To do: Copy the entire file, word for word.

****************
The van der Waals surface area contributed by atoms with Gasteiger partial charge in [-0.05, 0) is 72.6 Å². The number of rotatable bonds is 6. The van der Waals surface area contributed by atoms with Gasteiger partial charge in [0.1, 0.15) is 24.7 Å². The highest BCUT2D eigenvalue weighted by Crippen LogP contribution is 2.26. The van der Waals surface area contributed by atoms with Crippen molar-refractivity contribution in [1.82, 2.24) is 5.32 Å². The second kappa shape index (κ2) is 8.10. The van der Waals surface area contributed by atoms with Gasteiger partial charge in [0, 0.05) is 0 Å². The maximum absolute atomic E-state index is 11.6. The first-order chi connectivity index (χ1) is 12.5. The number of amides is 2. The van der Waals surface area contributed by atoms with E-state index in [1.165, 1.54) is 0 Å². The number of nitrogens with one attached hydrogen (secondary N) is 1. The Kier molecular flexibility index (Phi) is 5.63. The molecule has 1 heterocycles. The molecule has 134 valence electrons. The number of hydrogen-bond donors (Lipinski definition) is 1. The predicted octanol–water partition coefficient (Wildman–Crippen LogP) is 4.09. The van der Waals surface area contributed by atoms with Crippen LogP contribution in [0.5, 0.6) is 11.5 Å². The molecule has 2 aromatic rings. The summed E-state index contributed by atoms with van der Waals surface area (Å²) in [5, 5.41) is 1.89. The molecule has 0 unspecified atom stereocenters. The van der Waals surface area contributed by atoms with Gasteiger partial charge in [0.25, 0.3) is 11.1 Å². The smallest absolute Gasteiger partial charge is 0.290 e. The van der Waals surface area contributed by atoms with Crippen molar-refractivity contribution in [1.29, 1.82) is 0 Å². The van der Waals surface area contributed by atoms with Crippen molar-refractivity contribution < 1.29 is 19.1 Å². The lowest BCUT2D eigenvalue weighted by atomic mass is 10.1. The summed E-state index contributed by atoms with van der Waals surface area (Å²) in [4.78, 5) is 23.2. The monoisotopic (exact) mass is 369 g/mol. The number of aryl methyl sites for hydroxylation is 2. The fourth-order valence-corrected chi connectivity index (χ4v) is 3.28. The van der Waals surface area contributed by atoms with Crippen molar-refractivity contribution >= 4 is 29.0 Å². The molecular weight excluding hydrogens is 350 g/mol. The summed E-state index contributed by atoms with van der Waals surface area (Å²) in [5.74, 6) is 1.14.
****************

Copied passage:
The van der Waals surface area contributed by atoms with Gasteiger partial charge in [-0.05, 0) is 72.6 Å². The number of rotatable bonds is 6. The van der Waals surface area contributed by atoms with Gasteiger partial charge in [0.1, 0.15) is 24.7 Å². The highest BCUT2D eigenvalue weighted by Crippen LogP contribution is 2.26. The van der Waals surface area contributed by atoms with Crippen molar-refractivity contribution in [1.82, 2.24) is 5.32 Å². The second kappa shape index (κ2) is 8.10. The van der Waals surface area contributed by atoms with Gasteiger partial charge in [0, 0.05) is 0 Å². The maximum absolute atomic E-state index is 11.6. The first-order chi connectivity index (χ1) is 12.5. The number of amides is 2. The van der Waals surface area contributed by atoms with E-state index in [1.165, 1.54) is 0 Å². The number of nitrogens with one attached hydrogen (secondary N) is 1. The Kier molecular flexibility index (Phi) is 5.63. The molecule has 1 heterocycles. The molecule has 134 valence electrons. The number of hydrogen-bond donors (Lipinski definition) is 1. The predicted octanol–water partition coefficient (Wildman–Crippen LogP) is 4.09. The van der Waals surface area contributed by atoms with Crippen LogP contribution in [0.5, 0.6) is 11.5 Å². The molecule has 2 aromatic rings. The summed E-state index contributed by atoms with van der Waals surface area (Å²) in [5, 5.41) is 1.89. The molecule has 0 unspecified atom stereocenters. The van der Waals surface area contributed by atoms with Gasteiger partial charge in [0.25, 0.3) is 11.1 Å². The smallest absolute Gasteiger partial charge is 0.290 e. The van der Waals surface area contributed by atoms with Crippen molar-refractivity contribution in [1.29, 1.82) is 0 Å². The van der Waals surface area contributed by atoms with Crippen molar-refractivity contribution < 1.29 is 19.1 Å². The lowest BCUT2D eigenvalue weighted by atomic mass is 10.1. The summed E-state index contributed by atoms with van der Waals surface area (Å²) in [4.78, 5) is 23.2. The monoisotopic (exact) mass is 369 g/mol. The number of aryl methyl sites for hydroxylation is 2. The fourth-order valence-corrected chi connectivity index (χ4v) is 3.28. The van der Waals surface area contributed by atoms with Crippen molar-refractivity contribution >= 4 is 29.0 Å². The molecular weight excluding hydrogens is 350 g/mol. The summed E-state index contributed by atoms with van der Waals surface area (Å²) in [5.74, 6) is 1.14.